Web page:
Timing is everything.
Had Kevin Gilbride announced his retirement a year ago, after the Giants posted the second-most points scored in franchise history, he would have been hailed as one of the team's greatest offensive coordinators, with two Super Bowl victories, a litany of records and nearly a decade of developing star players such as Eli Manning and Victor Cruz.
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Instead, he announced his retirement Thursday, less than a week after the Giants -- featuring one of the worst offenses in the NFL -- completed one of their most disappointing seasons in recent history.
The Giants were 28th in scoring, 28th in yardage and 29th in rushing and led the NFL in turnovers. They were shut out twice in the season.
It's not the punctuation on nearly four decades of coaching that one would hope for.
"It is difficult to walk away after a season like that, no question,'' said Gilbride, 62. "You made the adjustments and you continue to modify and adapt and do the things you had to do to give your guys a chance. But all of the success we've had offensively through the last five or six years, we just weren't able to get it done this year with all of the things that took place.''
As the team's hierarchy began meetings to assess potential changes to the coaching staff, Gilbride's future was murky. Rather than have his fate determined by co-owner John Mara, general manager Jerry Reese and coach Tom Coughlin, he decided the time had come for him to step away.
"It's hard to say 'it's time,' '' said Gilbride, who spent the last several years living in a hotel while his wife, Debbie, was in Rhode Island with other family members; he now will join them there. "To finally do it, it's a very unnatural feeling . . . I knew this was it and I was going to do it. I finally pulled the trigger. But it's difficult.''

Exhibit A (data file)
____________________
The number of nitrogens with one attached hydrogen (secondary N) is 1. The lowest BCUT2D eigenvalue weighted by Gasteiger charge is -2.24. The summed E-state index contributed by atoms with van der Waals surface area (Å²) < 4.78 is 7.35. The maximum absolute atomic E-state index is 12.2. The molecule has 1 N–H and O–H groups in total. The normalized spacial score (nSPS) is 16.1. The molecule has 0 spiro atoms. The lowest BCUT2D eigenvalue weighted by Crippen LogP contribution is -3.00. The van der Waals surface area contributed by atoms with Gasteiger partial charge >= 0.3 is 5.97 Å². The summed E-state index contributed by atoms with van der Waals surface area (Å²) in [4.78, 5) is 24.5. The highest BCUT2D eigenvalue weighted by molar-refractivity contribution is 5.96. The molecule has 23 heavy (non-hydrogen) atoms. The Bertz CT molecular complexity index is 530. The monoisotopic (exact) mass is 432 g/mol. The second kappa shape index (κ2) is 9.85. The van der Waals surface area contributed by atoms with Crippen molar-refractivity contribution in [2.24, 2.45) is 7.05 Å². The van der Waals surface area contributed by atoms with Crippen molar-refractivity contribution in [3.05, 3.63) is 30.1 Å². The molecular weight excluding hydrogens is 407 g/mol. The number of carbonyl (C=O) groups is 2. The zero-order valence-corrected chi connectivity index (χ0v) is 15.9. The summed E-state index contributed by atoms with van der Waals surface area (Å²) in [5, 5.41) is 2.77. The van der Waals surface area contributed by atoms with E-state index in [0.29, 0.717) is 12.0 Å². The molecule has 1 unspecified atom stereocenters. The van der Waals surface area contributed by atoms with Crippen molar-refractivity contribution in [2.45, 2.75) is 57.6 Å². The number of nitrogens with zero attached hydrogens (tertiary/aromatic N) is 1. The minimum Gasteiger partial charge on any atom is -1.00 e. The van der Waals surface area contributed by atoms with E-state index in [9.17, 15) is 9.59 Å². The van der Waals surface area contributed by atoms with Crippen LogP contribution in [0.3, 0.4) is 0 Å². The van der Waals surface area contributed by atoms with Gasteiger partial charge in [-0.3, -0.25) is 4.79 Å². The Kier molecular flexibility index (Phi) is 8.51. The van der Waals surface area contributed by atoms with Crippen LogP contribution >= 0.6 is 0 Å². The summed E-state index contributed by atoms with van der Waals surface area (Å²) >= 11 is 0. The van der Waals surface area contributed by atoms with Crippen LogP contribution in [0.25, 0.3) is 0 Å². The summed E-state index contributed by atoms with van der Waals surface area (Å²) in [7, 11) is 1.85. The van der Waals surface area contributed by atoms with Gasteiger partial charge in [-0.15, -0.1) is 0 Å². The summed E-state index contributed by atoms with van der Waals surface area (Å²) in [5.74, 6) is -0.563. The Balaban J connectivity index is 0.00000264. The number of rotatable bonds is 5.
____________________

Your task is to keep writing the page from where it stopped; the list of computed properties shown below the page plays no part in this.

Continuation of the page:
Mike Sullivan, a former assistant with the Giants who served as the Bucs' offensive coordinator for the last two seasons, is believed to be the front-runner for the job opening. No other changes to the Giants' coaching staff were announced Thursday.
Despite calling the offense "broken'' earlier in the week and hinting that he was leaning toward a change at offensive coordinator, Mara praised Gilbride for his overall record with the Giants. "Kevin is an outstanding coach who made enormous contributions to this franchise,'' he said. "He helped us win a lot of games over the past 10 years, including two Super Bowls. He will be remembered as one of the best coaches to ever represent the New York Giants.''
Gilbride was one of six assistants who came to the Giants with Coughlin in 2004 and lasted all 10 years. He began as quarterbacks coach for Manning, a rookie, and was promoted to offensive coordinator late in 2006.
Coughlin, who also had Gilbride on his staff in Jacksonville, said he was an "exceptional'' coach for the Giants. "He has done a great service to the franchise,'' Coughlin said.
Gilbride said he was proud of developing young receivers such as Cruz and Steve Smith into stars. The Giants had not had a Pro Bowl wide receiver since 1968 before Smith and Cruz received that honor. But as his first position coach in the pros and the play-caller in his ear for the last seven seasons, Gilbride will be most closely linked with Manning. "He really taught me everything I needed to learn to become an NFL quarterback,'' Manning said.
The 2013 season was Gilbride's 39th in coaching, 24th in the NFL. He was head coach of the Chargers in 1997 and part of 1998 before he was fired after going 6-16. As the Oilers' offensive coordinator in 1993, he was involved in a sideline altercation with defensive coordinator Buddy Ryan, who threw a punch at him.
"I've enjoyed every minute of coaching,'' Gilbride said. "It will be very difficult to say goodbye to those guys [the Giants' coaches and players]. I will miss them terribly. I'll miss everybody in the organization.''